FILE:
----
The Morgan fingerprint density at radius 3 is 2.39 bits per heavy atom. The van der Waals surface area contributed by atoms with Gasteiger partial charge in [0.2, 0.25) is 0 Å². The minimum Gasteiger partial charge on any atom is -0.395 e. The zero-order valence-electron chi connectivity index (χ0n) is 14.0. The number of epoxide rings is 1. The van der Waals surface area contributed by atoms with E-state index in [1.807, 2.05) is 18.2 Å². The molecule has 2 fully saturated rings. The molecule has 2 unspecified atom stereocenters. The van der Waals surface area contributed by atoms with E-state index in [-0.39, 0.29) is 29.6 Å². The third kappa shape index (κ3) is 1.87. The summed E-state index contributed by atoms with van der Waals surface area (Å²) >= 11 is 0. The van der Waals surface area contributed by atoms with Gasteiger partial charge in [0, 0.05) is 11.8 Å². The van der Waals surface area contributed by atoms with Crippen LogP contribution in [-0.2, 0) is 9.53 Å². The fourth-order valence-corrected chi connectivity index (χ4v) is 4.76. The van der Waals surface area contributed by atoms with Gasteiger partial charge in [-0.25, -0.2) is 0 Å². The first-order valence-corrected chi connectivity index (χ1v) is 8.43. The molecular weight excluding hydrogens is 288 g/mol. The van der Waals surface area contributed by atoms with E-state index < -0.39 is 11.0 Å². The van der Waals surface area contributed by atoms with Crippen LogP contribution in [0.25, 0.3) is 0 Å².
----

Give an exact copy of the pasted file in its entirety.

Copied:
The Morgan fingerprint density at radius 3 is 2.39 bits per heavy atom. The van der Waals surface area contributed by atoms with Gasteiger partial charge in [0.2, 0.25) is 0 Å². The minimum Gasteiger partial charge on any atom is -0.395 e. The zero-order valence-electron chi connectivity index (χ0n) is 14.0. The number of epoxide rings is 1. The van der Waals surface area contributed by atoms with E-state index in [1.807, 2.05) is 18.2 Å². The molecule has 2 fully saturated rings. The molecule has 2 unspecified atom stereocenters. The van der Waals surface area contributed by atoms with E-state index in [-0.39, 0.29) is 29.6 Å². The third kappa shape index (κ3) is 1.87. The summed E-state index contributed by atoms with van der Waals surface area (Å²) >= 11 is 0. The van der Waals surface area contributed by atoms with Gasteiger partial charge in [0, 0.05) is 11.8 Å². The van der Waals surface area contributed by atoms with Crippen LogP contribution in [-0.2, 0) is 9.53 Å². The fourth-order valence-corrected chi connectivity index (χ4v) is 4.76. The van der Waals surface area contributed by atoms with Gasteiger partial charge in [-0.25, -0.2) is 0 Å². The first-order valence-corrected chi connectivity index (χ1v) is 8.43. The molecular weight excluding hydrogens is 288 g/mol. The van der Waals surface area contributed by atoms with E-state index < -0.39 is 11.0 Å². The van der Waals surface area contributed by atoms with Crippen LogP contribution in [0.25, 0.3) is 0 Å².